"Offended/Girl by trellis", executed 1911 by Carl Larsson. Estimate: 3 000 000 – 3 500 000 SEK*
Carl Larsson's watercolours often contain small anecdotal features, quite often of a humorous nature, where the portraits' personalities shine through. This artistic approach, in particular, surrounds Larsson's compositions with his own as well as others' children. A current example of this is found in the upcoming auction, Important Spring Sale, the catalogue number "Theater supplies" / "Theater foundations" / "Theater thinkers" where we find Dagmar Grill looking anything but happy after a long session for the artist on the bench in the studio. However, in the present watercolour, "Offended/Girl by trellis", the artist has left the studio and looked up his easel in the garden outside his studio at Lilla Hyttnäs. Two young girls are portrayed, the larger one, only visible on the left side, due to the artist's bold cropping of the motif, beside her, we see the younger girl very unwilling to pose.
The heavenly sparkling garden's sheer greenery blooms in the foreground and takes up a majority of the picture area. The girls are squeezed into the background next to the studio's facade where powerful colour accents are made up of the green trellis which plays effectively against the red panel.
The colours are typical expressions of the colour-setting ideal that characterized the family home, where the spouses Larsson, often based on a bright green and red colour scale. Scientists and art historians have often emphasized the strong connection of the colour scheme to the English Arts and Crafts movement and William Mori's "dragon blood red" colour. The Sundborn style was a brilliant synthesis of Swedish folk art combined with ideas originating from the English Arts and Crafts movement, Art Nouveau style and Japanese art.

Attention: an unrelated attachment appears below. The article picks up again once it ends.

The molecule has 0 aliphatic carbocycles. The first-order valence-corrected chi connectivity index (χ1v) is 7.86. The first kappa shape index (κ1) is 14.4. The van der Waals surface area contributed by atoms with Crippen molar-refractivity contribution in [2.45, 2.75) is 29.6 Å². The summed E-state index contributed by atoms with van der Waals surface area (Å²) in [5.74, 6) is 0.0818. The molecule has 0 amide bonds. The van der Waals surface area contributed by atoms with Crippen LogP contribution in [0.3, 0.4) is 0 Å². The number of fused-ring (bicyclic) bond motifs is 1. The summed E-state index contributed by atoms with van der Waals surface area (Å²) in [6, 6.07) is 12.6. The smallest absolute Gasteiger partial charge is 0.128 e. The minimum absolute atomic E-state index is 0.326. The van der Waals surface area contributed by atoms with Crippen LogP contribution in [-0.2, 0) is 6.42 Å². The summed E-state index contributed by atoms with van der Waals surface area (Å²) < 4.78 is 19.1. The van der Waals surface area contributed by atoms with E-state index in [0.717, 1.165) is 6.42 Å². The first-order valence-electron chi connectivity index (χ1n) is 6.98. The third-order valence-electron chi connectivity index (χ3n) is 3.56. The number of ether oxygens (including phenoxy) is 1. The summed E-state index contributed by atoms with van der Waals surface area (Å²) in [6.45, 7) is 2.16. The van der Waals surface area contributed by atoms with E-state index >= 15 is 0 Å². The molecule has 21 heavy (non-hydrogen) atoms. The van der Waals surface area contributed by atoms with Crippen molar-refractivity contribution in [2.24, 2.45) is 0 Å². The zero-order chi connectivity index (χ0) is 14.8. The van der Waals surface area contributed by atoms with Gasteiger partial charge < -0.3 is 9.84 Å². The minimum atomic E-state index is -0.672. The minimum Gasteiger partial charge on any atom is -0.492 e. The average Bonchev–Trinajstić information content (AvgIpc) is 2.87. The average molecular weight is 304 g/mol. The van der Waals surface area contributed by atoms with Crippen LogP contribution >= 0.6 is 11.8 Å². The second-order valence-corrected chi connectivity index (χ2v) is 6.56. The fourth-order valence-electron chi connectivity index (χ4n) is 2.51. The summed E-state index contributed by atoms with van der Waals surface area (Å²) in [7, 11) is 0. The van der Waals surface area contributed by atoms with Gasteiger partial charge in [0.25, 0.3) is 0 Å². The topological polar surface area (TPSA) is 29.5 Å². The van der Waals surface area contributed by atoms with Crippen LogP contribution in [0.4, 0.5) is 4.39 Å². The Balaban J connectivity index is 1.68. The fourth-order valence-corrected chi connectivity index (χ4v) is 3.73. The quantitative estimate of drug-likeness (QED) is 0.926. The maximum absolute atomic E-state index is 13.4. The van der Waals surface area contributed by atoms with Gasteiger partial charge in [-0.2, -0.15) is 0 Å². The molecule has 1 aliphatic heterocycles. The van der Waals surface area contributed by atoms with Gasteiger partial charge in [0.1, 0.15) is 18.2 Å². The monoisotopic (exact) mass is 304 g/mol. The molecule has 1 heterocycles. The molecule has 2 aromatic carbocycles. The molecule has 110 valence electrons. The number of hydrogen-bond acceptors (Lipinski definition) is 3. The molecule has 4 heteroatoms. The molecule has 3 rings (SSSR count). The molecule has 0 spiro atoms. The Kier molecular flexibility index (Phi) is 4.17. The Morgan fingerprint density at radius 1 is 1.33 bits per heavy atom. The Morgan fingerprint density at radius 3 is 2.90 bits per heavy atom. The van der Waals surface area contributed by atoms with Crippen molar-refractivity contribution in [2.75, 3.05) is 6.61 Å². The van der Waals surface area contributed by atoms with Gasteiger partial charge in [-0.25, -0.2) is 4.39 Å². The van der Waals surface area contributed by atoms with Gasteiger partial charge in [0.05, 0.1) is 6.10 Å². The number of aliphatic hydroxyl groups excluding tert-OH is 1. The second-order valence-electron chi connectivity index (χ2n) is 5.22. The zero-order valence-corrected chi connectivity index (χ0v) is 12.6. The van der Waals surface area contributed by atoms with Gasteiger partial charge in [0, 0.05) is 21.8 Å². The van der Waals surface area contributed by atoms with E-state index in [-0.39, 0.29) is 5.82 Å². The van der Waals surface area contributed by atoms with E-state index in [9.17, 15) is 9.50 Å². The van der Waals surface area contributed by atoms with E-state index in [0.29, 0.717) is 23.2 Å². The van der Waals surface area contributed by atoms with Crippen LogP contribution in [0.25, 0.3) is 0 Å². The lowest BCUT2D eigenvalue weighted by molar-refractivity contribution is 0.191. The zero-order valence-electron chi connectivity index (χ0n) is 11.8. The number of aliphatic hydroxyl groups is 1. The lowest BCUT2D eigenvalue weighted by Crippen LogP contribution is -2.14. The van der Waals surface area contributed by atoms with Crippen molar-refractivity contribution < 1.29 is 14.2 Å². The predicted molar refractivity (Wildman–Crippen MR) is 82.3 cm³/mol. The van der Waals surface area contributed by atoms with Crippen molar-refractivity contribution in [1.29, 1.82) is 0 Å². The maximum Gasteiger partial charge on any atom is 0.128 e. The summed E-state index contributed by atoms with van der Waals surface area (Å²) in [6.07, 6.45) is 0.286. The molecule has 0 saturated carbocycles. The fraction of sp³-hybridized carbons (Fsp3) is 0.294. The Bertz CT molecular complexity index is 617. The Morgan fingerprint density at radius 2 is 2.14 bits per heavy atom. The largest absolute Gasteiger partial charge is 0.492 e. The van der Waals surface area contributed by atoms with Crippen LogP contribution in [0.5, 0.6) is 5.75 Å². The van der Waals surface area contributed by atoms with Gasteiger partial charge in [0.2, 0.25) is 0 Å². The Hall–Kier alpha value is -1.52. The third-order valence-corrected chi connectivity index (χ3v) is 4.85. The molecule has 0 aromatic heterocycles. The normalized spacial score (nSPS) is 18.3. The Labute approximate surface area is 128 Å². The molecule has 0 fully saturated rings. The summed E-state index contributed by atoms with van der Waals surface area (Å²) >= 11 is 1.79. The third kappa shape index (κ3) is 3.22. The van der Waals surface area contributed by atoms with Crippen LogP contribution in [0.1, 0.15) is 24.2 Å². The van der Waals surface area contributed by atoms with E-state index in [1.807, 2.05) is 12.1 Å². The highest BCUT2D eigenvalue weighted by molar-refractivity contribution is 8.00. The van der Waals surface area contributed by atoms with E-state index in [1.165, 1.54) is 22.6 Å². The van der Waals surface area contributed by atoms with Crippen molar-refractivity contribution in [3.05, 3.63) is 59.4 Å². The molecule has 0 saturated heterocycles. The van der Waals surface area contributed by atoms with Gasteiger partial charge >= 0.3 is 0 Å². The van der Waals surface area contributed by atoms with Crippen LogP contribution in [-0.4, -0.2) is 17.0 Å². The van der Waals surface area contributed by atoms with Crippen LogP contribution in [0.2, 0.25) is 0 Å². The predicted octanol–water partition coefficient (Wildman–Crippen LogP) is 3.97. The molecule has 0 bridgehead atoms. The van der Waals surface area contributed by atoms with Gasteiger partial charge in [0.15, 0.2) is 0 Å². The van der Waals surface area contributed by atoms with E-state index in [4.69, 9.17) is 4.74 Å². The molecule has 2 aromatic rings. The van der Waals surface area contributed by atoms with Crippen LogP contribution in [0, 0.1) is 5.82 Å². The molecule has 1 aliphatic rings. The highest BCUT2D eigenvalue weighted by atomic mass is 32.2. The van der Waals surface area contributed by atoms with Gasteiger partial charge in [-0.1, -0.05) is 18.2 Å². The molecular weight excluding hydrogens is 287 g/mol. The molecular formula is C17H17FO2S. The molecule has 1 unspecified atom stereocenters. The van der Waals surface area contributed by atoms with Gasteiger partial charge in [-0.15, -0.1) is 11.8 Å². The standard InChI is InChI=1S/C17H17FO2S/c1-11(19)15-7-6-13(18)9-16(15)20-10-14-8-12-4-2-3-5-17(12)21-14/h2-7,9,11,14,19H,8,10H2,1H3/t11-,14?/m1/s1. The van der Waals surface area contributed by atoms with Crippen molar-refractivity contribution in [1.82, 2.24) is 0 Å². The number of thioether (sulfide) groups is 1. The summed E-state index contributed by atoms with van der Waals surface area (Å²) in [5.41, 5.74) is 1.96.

The Larsson family's home must have been unparalleled in Sweden and, above all, appeared to be something rarely seen for the other people in Sundborn. It is a home, but at the same time something of a fairy tale castle where the playful decor of the exterior is reflected in the water of the nearby river. Such thoughts, however, appear distant from the little girl whose presumably contradictory supervision gave the composition its name.